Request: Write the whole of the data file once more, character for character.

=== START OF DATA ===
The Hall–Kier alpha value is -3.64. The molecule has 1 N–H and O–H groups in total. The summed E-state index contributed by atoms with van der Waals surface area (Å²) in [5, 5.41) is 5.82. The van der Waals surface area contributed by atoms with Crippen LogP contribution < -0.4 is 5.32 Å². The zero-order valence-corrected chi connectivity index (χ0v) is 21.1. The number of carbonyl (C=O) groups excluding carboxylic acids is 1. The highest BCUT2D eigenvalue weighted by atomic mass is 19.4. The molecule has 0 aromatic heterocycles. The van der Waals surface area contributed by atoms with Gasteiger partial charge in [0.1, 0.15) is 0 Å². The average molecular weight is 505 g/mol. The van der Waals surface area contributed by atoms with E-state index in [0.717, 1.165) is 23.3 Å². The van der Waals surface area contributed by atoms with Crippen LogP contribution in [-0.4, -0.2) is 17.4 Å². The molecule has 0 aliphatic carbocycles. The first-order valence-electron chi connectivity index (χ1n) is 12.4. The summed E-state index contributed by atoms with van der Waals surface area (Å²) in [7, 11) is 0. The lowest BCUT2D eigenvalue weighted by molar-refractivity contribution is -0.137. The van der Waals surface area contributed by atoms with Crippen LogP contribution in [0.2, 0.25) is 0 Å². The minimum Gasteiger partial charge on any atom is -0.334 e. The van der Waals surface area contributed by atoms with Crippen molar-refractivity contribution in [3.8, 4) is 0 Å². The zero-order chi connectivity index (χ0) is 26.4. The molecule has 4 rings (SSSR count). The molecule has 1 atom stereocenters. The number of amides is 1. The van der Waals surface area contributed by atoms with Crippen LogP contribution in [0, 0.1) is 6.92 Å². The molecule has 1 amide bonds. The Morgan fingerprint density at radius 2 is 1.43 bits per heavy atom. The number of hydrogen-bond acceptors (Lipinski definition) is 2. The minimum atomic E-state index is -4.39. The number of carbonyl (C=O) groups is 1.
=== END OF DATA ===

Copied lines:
The Hall–Kier alpha value is -3.64. The molecule has 1 N–H and O–H groups in total. The summed E-state index contributed by atoms with van der Waals surface area (Å²) in [5, 5.41) is 5.82. The van der Waals surface area contributed by atoms with Crippen LogP contribution < -0.4 is 5.32 Å². The zero-order valence-corrected chi connectivity index (χ0v) is 21.1. The number of carbonyl (C=O) groups excluding carboxylic acids is 1. The highest BCUT2D eigenvalue weighted by atomic mass is 19.4. The molecule has 0 aromatic heterocycles. The van der Waals surface area contributed by atoms with Gasteiger partial charge in [0.1, 0.15) is 0 Å². The average molecular weight is 505 g/mol. The van der Waals surface area contributed by atoms with E-state index in [0.717, 1.165) is 23.3 Å². The van der Waals surface area contributed by atoms with Crippen LogP contribution in [-0.4, -0.2) is 17.4 Å². The molecule has 0 aliphatic carbocycles. The first-order valence-electron chi connectivity index (χ1n) is 12.4. The summed E-state index contributed by atoms with van der Waals surface area (Å²) in [7, 11) is 0. The lowest BCUT2D eigenvalue weighted by molar-refractivity contribution is -0.137. The van der Waals surface area contributed by atoms with Crippen LogP contribution in [0.2, 0.25) is 0 Å². The minimum Gasteiger partial charge on any atom is -0.334 e. The van der Waals surface area contributed by atoms with Crippen molar-refractivity contribution in [3.8, 4) is 0 Å². The zero-order chi connectivity index (χ0) is 26.4. The molecule has 4 rings (SSSR count). The molecule has 1 atom stereocenters. The number of amides is 1. The van der Waals surface area contributed by atoms with Crippen LogP contribution in [0, 0.1) is 6.92 Å². The molecule has 1 amide bonds. The Morgan fingerprint density at radius 2 is 1.43 bits per heavy atom. The number of hydrogen-bond acceptors (Lipinski definition) is 2. The minimum atomic E-state index is -4.39. The number of carbonyl (C=O) groups is 1.